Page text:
Review: “Alphabet City” by ABC (Vinyl, 1987)

Today’s POP RESCUE from an uncertain fate, is Alphabet City, the 1987 fourth album from British pop group, ABC. Will this album be an easy listen, or will it seem like a completely different language? Read on…

ABC - Alphabet City (1987) album
ABC – Alphabet City (1987) album

This 11 track LP rightly opens with a gentle sound of traffic which leads into When Smokey Sings. This song is filled with some wonderfully sounding nods to the sound of the song’s namesake Smokey Robinson. The track was a #11 hit in the UK singles chart when released as the album’s lead single. The track is confident and slick, packed with a catchy-as-hell chorus thanks to the saxophones, and Martin Fry’s unmistakeable vocals. There’s even an appearance from Mr Obligatory 80’s Saxophone as the track heads to the finale, and it is well placed in this musical feast.

The Night You Murdered Love follows this, and the guys are injecting some of that drama that you can expect to find on their earlier album The Lexicon Of Love (1982). There’s some great synths and beats here, and there’s even some guitar work that reminds me a bit of Chic. It’s a really nice song, but not as catchy as the previous track. This was the album’s second single but stalled at #31 in the UK.

Next up is Think Again, and this track almost teases disco with a few little string flurries, but over all it’s a far more mellow track with layered strings. The track is sadly not as catchy or remarkable as the preceding two, and feels a bit flat.

That’s followed by Rage And The Regret, which vocally sounds like an unknown Erasure song at the start. A bass synth drops in alongside the beats, but there’s a few odd lyrics ‘build a temple from your fragrance’ being the oddest moment. To its credit, the vocals do leap around, showing Martin Fry’s vocal range perfectly.

The side closes with Ark Angel, a track that fades gently in before electric guitars roar on in, carried along by a bass and a simple beat. The track chugs along well, bringing this first side to a nice ending.

Side Two opens with third and final single King Without A Crown which stumbled at #44 in the UK. This is a mid-tempo track that is fairly simple. It builds up really well, and that is aided by some really lovely backing vocals from (amongst others) 80’s backing vocal stalwarts, Tessa Niles and Miriam Stockley.

Bad Blood follows this, opening with a flurry of strings that also ushers in the first of two appearances of the handiwork of Anne Dudley. It’s also great to hear the double bass, and together with the strings it really shines. The vocals are a bit dull – like a sleepy Simply Red album track, but musically it sounds nice.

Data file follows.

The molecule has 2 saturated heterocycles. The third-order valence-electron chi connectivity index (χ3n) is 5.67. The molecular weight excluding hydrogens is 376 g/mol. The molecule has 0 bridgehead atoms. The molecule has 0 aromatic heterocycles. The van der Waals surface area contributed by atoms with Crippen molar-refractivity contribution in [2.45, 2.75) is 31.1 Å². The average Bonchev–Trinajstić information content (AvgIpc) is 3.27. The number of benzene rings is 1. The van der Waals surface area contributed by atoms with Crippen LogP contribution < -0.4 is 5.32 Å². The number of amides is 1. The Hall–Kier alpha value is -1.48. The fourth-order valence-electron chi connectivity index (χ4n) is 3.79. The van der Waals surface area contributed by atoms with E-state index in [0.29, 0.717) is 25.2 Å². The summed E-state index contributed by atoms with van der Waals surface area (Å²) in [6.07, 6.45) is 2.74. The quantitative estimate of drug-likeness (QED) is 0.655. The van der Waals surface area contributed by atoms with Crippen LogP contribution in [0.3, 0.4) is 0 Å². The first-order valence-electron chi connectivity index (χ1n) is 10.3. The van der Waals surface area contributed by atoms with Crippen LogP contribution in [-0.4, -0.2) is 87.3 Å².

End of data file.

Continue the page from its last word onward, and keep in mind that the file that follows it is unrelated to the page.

Penultimate track Jealous Lover returns us to those more familiar dramatic sounding vocal styles, and the tempo is back up. The result is a track that is catchy, and we’re treated once again to some perfectly placed backing vocals that help to contrast Martin’s voice wonderfully.

The album closes with One Day, with Anne Dudley returning on strings duties. The track opens with a plodding bass synth and Mr Obligatory 80’s Saxophone. The string sweeps really are a treat amongst the 80’s synths, and the song builds nicely. Martin gets to show off some impressive vocal gymnastics, hitting some very high notes almost effortlessly. This is a great ending to the album, finished off with a final sound of traffic from Alphabet City.

ABC’s lead single ‘When Smokey Sings’ (1987).


Over all, this album is pretty strong. There is no denying that Martin Fry’s vocals are distinct as ever, and set alongside the talents of Mark White they make a thoroughly competent duo.

When Smokey Sings, The Night You Murdered Love, and Jealous Lover, are the high points here, and it’s a shame that the second single didn’t repeat the success of the lead track. There’s obviously some low points, and the main one is Think Again, which aptly should have been thought again. It’s just a bit lack lustre.

Still, the album is a great slice of mid-late 80’s pop, and anyone who enjoyed their 1982 masterpiece of an album will find enough here to continue enjoying ABC.

Rated 4 stars - You're missing a treat!
  • POP RESCUE 2021 RATING: 4 / 5
  • 1987 UK ALBUM CHART PEAK: #7, certified Gold by the BPI.
  • POP RESCUE COST: £2.48 from a seller.

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